I write often about my perspective of life in Nicaragua. Today I thought it would be a nice change of pace to get the perspective of a Nicaraguan living in the US.
Meet Frederick. He moved to Los Angeles a few months ago to live with his father. Prior to leaving, he spent his whole life here in Granada. He’s an artisan, and I met him selling his jewelry in the Calzada here in Granada.
1. Can you tell me about your first impressions of the United States?
When I came to the US, I wasn’t too surprised. I already had an idea of what life would be like because I knew lots of tourists in Nicaragua who are from North America. I thought that I would be working a little, studying, and travelling to all the places I had heard of. But then, things got a little complicated because I had to wait for my ID and my insurance and I didn’t have support from my father. So I had to stop studying and start working more. I don’t really get to travel at all. Now that my plans have changed, I’m really starting to miss my country and the daily routine that I had there.
2. What is your favorite thing that is different about life in the US?
There are many differences in this country. They respect the laws more and there is more organization. You can earn more money here and you’re more likely get a job. It’s easy to learn English as long as you do well.
3. Do they speak much Spanish where you live? Are you learning English?
There are definetly lots of Latinos where I work; everybody is Latino, with the majority being from Mexico. They have lived here for several years and speak English, and of course, Spanish. They have a preference for the food and customs of their country.
4. What do you miss most about Nicaragua?
What I miss most about my country is being with my family, the food, and the heat, ha ha!
I miss being with my friends, the artisans, the people from the Calzada. I miss playing pool with all of my friends and aquaintances there.
But above all, I miss the food from my country! El bajo, el indio viejo, el queso frito (all typical Nica dishes – the last being fried yummy Nicaraguan cheese.) If God permits, I’ll be back in my country soon doing what I do best – making and sharing my art. I look forward to being with my people and my family.
5. Entonces, you want to return to Nicaragau?
Every day that goes by, I think about how I can return. To see the people I know, walk the streets and visit the places I know, go to the campos, listen to loud music in the streets, and hang out at the restuarants. These are all the things I think of – returning soon and doing what I do best. This is what I want!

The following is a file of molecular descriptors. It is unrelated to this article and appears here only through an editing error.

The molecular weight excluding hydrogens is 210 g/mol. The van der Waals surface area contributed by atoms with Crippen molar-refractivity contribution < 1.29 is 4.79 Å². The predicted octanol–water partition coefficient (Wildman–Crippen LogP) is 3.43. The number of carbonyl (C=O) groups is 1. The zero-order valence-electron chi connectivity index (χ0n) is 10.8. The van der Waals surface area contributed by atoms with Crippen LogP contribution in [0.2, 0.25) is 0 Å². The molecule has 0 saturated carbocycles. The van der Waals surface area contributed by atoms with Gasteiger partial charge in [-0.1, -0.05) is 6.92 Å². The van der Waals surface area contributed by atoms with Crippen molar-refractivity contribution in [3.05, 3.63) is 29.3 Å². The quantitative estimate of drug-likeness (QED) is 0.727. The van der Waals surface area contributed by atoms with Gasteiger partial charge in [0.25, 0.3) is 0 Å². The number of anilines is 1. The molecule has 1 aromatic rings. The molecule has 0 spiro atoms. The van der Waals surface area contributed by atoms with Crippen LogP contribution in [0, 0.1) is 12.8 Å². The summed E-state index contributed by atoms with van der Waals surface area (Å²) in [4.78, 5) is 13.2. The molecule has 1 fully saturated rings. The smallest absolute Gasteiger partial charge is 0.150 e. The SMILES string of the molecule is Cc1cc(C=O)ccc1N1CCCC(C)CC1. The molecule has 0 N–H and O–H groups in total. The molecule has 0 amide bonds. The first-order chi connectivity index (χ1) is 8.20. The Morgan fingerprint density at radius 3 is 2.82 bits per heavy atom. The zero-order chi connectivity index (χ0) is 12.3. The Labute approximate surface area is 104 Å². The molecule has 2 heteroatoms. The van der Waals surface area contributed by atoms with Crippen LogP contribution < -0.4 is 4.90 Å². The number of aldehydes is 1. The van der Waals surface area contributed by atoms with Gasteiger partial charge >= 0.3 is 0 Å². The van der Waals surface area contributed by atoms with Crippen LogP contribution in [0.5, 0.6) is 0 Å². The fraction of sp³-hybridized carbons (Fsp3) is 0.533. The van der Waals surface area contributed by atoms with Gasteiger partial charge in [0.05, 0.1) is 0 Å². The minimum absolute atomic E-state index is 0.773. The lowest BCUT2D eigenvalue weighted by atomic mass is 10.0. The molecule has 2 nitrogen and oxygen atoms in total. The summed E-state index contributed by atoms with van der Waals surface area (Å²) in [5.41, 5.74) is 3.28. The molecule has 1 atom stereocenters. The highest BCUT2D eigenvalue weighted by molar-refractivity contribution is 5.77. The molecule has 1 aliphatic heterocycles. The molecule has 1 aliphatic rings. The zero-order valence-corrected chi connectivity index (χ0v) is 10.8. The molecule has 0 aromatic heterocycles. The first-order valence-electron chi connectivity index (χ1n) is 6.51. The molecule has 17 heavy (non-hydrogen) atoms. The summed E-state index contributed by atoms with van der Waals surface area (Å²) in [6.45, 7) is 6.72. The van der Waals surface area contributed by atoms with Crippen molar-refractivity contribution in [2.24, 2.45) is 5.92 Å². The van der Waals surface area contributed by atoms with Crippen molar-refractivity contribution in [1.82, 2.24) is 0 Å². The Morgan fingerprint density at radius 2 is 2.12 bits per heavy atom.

6. Do you feel a common culture with Latinos from other countries? How do you feel different from other Latino immigrants?
There are many Latinos with different customs and words. There are many things we have one name for in my country with different names in other countries. For example, a young teenager in Nicaragua is un chavalo and in other countries, they say bicho morro gallo. There are so many differences in the jargon of all the countries!
But, the main difference between me and the others is that I am handsome and they are not, ha ha! But seriously, for me the main difference is my way of being, my customs, and the way I talk – everything about me is very Nicaraguan!
7. What advice would you give to other Nicaraguans thinking about going to the US?
You do what you can do without holding back and don’t listen to the doubts that people may have. And while it may seem easy to go to another country, it can actually be quite difficult. You have to fight for what you want.
8. There’s been a lot of discussion in the US lately about immigration. Have people been talking about this much where you are? What do you think about all the talk?
Yes, there are a lot of positive and negative opinions about a resolulution for the undocumented immigrants. There are people who wish there was an agreement to legalize everybody, and often, we are all treated as illegals. I believe that if you legalize everybody it would really boost the economy because then everybody would be sure the Latinos are paying taxes.
Even then, there are still people here who do not want us getting citizenship in the US, and that’s unfortunate. They all started as immigrants at one point in time too, and it is not fair not to support people who are Latinos like them and deserve the same rights they are granted. Everybody just wants the right to work, to have insurance, pay taxes, and have a normal life without losing hope of getting ahead.
What little I heard of the President’s discussion had many ideas from Republicans and Democrats about the undocumented. Hopefully, they can find a solution soon that will benefit everybody.
Nicaraguans make up less than 10% of the Latinos who immigrate to the US annually. When Nicaraguans do leave the country in search of work or better opportunities, they are more likely to move to Costa Rica. Nicaragua is the financially poorest country in the Western Hemisphere behind only Haiti. Costa Rica, while still a developing nation, has a much stronger economy, though many Costa Ricans look down on Nicaraguans as second class citizens.